Femme Fatale

Eileen Battersby reviews La Belle Roumaine. Dumitru Tsepeneag, trans. Alistair Ian Blyth. Dalkey Archive Press


A tempestuous and rather pointless life

Ana, or is her name Hannah? Does it matter? No, not really. Whatever her name, whatever her story, whatever the truth, this doomed, unhappy if ever sexually resourceful individual is both central character and star attraction of another intriguing work from veteran Romanian master Dumitru Tsepeneag.

Ideas and realities, however surreal they may prove to be, are the life-blood of this fragmented, conversational narrative of ideas. First published in Romanian in 2004, La Belle Roumaine, dominated by its haunting theme of displacement, follows a beautiful, resilient femme fatale making her way through central Europe, its history as much as its geography, and onto France, courtesy of her wits and flair for attracting men.

The first of these smitten males remains the most sympathetic. Jean-Jacques is a battered romantic, owner of the modest Parisian bistro into which she wanders and then quickly establishes a routine. ‘She always sat down at the same table. Hard to say how she found it vacant every time. Especially in the beginning or, to be more exact, on the first three days: nobody else occupied the table before she arrived.’ The poor man takes to guarding the table and his interest aroused, decides on a version of her past which immediately draws the reader in:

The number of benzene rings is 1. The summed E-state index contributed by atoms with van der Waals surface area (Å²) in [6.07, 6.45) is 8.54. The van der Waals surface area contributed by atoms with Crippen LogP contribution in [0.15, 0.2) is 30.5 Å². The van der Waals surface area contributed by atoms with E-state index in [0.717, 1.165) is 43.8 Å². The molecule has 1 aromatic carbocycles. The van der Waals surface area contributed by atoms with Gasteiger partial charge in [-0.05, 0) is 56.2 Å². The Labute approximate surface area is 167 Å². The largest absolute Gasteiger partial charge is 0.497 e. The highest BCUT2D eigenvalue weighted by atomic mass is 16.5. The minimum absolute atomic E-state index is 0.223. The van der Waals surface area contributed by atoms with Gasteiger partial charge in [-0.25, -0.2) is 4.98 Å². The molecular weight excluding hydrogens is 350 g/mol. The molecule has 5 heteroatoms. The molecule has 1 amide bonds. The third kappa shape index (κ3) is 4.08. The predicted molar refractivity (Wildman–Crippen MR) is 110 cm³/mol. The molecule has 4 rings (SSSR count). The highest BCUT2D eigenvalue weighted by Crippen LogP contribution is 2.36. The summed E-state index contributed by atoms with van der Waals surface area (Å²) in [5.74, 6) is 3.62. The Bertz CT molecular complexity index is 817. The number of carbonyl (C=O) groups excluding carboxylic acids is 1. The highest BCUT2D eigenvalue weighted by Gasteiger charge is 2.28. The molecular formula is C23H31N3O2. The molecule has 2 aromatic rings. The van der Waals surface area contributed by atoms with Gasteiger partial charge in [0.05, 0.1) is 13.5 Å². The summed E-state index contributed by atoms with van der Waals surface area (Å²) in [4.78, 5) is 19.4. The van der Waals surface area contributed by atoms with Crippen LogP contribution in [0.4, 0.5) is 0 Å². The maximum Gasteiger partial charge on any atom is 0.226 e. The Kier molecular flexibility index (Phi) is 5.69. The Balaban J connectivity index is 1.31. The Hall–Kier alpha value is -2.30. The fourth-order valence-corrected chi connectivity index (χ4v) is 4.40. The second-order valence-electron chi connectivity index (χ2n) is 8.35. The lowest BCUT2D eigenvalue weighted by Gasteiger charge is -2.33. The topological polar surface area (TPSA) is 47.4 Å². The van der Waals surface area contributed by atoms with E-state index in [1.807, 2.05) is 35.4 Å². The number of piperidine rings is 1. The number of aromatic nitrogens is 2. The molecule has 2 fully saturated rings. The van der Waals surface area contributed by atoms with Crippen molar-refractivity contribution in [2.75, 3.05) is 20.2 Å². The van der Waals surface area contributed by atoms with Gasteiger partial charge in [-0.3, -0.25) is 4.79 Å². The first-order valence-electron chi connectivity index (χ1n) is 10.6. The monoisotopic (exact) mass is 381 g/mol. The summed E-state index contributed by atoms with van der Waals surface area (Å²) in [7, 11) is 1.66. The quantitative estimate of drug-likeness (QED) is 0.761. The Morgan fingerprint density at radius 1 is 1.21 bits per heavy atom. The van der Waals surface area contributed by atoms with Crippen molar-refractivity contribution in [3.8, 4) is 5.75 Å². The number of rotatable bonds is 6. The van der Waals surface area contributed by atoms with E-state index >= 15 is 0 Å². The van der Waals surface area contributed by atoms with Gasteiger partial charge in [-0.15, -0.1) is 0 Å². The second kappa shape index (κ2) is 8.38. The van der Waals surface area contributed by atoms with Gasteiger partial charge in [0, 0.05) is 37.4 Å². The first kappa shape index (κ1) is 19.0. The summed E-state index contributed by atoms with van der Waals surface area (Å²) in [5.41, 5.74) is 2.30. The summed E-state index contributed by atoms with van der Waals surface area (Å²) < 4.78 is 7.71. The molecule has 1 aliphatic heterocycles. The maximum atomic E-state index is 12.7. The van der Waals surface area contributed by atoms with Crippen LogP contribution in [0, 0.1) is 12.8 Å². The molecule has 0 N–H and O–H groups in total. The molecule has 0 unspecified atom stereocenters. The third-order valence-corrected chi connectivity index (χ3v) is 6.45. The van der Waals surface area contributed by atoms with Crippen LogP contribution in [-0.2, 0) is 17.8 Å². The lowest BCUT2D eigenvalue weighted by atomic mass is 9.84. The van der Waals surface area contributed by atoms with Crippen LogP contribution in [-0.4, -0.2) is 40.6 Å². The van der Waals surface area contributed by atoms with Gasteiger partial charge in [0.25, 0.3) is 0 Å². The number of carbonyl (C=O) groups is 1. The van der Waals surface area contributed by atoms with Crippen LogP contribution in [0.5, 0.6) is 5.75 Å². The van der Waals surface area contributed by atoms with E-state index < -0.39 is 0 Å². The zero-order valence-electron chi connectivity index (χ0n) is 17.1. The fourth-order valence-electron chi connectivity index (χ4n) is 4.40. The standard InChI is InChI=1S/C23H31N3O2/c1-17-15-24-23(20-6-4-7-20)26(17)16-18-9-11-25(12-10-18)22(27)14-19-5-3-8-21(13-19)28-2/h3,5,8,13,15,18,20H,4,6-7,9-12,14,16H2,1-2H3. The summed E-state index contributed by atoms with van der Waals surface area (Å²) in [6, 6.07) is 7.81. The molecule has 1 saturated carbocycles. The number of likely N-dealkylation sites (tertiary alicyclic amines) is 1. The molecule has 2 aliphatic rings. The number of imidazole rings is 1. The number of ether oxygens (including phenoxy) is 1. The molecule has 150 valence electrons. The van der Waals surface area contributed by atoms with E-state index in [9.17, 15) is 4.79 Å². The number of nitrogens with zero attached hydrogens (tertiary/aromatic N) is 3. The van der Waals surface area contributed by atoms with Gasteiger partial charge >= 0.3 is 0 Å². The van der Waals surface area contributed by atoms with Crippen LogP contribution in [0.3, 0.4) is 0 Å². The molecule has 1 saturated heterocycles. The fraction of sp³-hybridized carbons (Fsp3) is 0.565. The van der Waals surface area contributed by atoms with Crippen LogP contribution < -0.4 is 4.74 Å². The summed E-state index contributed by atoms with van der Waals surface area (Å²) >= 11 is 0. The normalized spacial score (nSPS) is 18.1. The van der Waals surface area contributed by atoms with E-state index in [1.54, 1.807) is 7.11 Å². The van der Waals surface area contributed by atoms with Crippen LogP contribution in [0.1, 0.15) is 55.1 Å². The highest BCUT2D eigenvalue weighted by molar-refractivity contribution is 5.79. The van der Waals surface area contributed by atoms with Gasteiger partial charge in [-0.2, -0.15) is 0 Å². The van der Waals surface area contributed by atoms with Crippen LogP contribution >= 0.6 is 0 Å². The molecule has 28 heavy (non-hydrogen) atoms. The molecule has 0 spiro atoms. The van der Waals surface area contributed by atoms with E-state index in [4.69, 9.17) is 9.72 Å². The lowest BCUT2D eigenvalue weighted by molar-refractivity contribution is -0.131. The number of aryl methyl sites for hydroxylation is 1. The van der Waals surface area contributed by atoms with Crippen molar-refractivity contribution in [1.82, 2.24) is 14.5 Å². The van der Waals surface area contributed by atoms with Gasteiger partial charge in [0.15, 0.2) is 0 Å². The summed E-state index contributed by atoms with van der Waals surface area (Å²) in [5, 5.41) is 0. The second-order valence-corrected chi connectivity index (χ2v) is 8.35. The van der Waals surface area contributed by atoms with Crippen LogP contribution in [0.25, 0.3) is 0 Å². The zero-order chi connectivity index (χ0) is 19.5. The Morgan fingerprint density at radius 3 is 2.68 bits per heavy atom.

‘You would have thought that she was unhappy or that she was brooding on thoughts not exactly rosy. Who knows what unbearable memories afflicted her, who knows what cruel past held her captive, even now … This was why she didn’t look as young as she was beautiful.’[…]

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March/April2018 (issue no.378)

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